Best,
Vlad
 
Tony Collins
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This might make it clearer.
Remote Mode

Controller ----> DBRemoteAccess ----->DBAdapter--->Data



Local
Controller ---> DBLocalAccess ----->DBAdapter--->Data

The difference between DBRemoteAccess and DBLocalAccess is that DBLocalAcess passes Exceptions to the Controller, where DBRemoteAccess logs and handles them.
Tony
[ September 16, 2003: Message edited by: Tony Collins ]
[ September 16, 2003: Message edited by: Tony Collins ]
 
Andrew Monkhouse
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Hi Vlad,
Andrew said, well just put other methods in interface. I don't think it is good idea to have interface containing methods together:
book (implicitely locks record):
update (doesn't locks record)
lock
unlock
read
find


I don't think I ever advocated having all those methods available over the wire at the same time.
I can understand people having only book, find, and read methods available over the wire. With the lock method that does not return a cookie, it could be argued that the specification does not require the lock to be available to the client directly. Since I can understand that position, I don't argue against it. Especially as for a long time I appeared to be a lone voice against it.
However I don't really agree with it, as you will see if you can follow this convoluted logic:
With the lock method that does return a cookie, I don't think the cookie has any value at all unless it is intended to be used remotely.
So we have FBNS which required the locking to be done on the client side, and several versions of URLyBird and Bodgitt & Scarper that kind of make sense for the locking to be done client side.
So I think that probably Sun intended for all assignments to have locking done client side, but missed that they had left a loophole for people who want an easier task.
Anyway, if lock (and therefore update ...) are available on the client side, then there is no real need to have the book method server side.
If you did have book server side as well as lock and all the rest client side, then you would have to make sure that you could not call lock followed by book (or at least handle the problems that this could create).
Regards, Andrew
 
Andrew Monkhouse
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Hi Tony,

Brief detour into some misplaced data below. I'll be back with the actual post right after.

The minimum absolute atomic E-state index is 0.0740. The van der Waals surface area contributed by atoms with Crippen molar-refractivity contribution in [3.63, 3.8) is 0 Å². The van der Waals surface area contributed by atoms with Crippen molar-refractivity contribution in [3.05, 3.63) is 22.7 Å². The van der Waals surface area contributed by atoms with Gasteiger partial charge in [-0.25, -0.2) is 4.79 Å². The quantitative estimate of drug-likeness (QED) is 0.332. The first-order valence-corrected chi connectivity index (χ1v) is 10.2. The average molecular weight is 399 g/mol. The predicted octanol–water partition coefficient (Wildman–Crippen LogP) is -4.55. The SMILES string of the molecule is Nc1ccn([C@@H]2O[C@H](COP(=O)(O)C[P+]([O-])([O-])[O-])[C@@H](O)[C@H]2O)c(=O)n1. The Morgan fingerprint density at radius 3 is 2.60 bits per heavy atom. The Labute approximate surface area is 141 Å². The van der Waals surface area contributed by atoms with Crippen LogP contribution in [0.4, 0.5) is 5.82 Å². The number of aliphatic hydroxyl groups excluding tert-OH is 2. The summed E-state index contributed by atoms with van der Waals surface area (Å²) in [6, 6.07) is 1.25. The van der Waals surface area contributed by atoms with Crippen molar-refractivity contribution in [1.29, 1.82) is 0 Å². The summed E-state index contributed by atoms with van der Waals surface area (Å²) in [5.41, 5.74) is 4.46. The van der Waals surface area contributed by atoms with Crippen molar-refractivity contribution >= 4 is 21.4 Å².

The GOF book, lists Wrapper as another name for Adapter. They do not differentiate between the two patterns.
Regards, Andrew
 
Michael Fitzmaurice
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Hi Tony
Depending on the main intent of the class you mention at 1.) in your original post, it sounds like it could also be regarded as an example of the Fa�ade pattern.
I say this because it would appear to be simplifying the interface to a particular subsystem or class (in this case your data access class) by providing only a subset of the original class functionality in its interface (i.e. it masks the complexity of using lock/unlock and exposes a more simple 'book' method in its API).
Its a grey area though - if the main intent is to make the data access class interface conform to an interface required client-side, then yes, its more of an adapter.
I am doing the contractor (Bodgitt & Scarper) assignment. The GUI instructions specify that the user should be able to search for (on name and/or location) and book contractors. No mention of add or delete, or lock/unlock. I regard my own equivalent server-side class as more of a fa�ade. I decided on the interface required client-side based on the GUI instructions and realised that the client had no need for any methods other than searchByName, searchByLocation, and bookContractor. The fa�ade class therefore exposes only these methods.
In the end though, what you call the pattern you are using (wrapper, adapter, fa�ade, whatever) is not really that important, so long as you can explain and justify it using principles of good OO design.
[ September 17, 2003: Message edited by: Michael Fitzmaurice ]
[ September 17, 2003: Message edited by: Michael Fitzmaurice ]